Skip to content

Business Culture and Etiquette

The Philippine culture and general way of life were greatly influenced by the Spanish, Americans, Japanese, Chinese and Malay. Filipinos are casual, fun loving, sensitive and hospitable people.

The business environment in the Philippines is highly built on personal relationships, with business matters always best dealt with face-to-face in a warm and pleasant atmosphere. While Danes and many Westerners are generally straightforward and want to get to the point immediately, Filipinos are indirect. They enjoy exchanging pleasantries, sharing a joke or two and talking about mutual friends and family members first before going to the main agenda of the business meeting. To a Filipino, cultivating a friend, establishing a valuable contact, and developing personal rapport moves business along.

Introduction

It is common to shake hands with both men and women, when introduced or greeting a person. A personal introduction by a mutual friend or business associate makes business arrangements much smoother. Handing out business cards is a standard procedure although the manner in which the cards are exchanged tend to be rather informal as compared with other Asian cultures. English is the official business language in the Philippines.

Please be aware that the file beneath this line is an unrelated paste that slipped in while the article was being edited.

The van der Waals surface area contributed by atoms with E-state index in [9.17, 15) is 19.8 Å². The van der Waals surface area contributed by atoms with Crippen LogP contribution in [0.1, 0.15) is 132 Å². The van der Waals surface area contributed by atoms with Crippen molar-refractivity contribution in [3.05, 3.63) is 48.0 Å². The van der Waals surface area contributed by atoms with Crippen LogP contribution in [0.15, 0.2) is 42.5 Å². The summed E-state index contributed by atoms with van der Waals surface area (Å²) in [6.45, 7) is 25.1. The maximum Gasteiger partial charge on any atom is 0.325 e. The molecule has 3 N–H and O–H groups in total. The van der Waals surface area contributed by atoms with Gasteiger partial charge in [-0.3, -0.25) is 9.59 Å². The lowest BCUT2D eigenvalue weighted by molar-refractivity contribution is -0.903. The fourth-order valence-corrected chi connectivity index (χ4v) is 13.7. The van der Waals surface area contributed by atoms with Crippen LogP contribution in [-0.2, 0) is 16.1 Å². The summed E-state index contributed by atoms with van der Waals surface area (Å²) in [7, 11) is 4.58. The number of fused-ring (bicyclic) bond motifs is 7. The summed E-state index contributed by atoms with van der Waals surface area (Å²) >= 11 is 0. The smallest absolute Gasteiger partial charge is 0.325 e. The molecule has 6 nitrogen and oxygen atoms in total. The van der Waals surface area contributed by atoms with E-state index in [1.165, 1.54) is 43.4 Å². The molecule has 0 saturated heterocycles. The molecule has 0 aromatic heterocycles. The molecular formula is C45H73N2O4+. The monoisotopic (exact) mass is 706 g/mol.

When dealing with high-ranking Philippine government officials, it is best to address them by their formal titles - e.g., Secretary del Rosario, General Santos, etc.  

Meetings and Appointments

Business hours are generally from 8am to 5pm including an hour break for lunch. Mid-morning or afternoon meetings are preferred, and a follow-up call to confirm the meeting a day before is recommended. Filipinos are relaxed about time. Allow for at least fifteen minutes leeway before your Filipino contact arrives for an appointment. For VIPs, waiting time could be longer.  

Negotiation / Follow-through

Communication is indirect, truth is diplomatically presented, manner is gentle, and the perception of the recipient is considered in all communications. All communication should be courteous, regardless of its content. Filipinos find it difficult to say "No," Disagree, Reject or be Confrontational. They would typically offer a polite reply coupled with a smile rather than an outright negative feedback to the other party’s proposal or ideas. A “Yes” may mean a lot of things; therefore one should be aware of the subtleties of a particular conversation.

Gifts

Gifts are not expected, but are appreciated. A small gift at the first meeting might be a good idea. Gifts are not opened in the giver's presence. Christmas is also a time to show appreciation to people with whom you have regular dealings with through token gifts.

Other Helpful Tips: 

  • Many business deals are completed informally over a round of golf, during meals and entertainment. The person who invites customarily pays.
  • Make requests, not demands. Be subtle.
  • Don't be offended by personal questions. These are asked to show interest. Feel free to ask the same questions in return, especially about family.
  • Prolonged direct eye contact is considered rude. Staring is also unacceptable.
  • “Loss of face” in the event of disrespect to his rank, public display of anger and outright criticism are deemed as major concerns because dignity and pride are highly valued by Filipinos.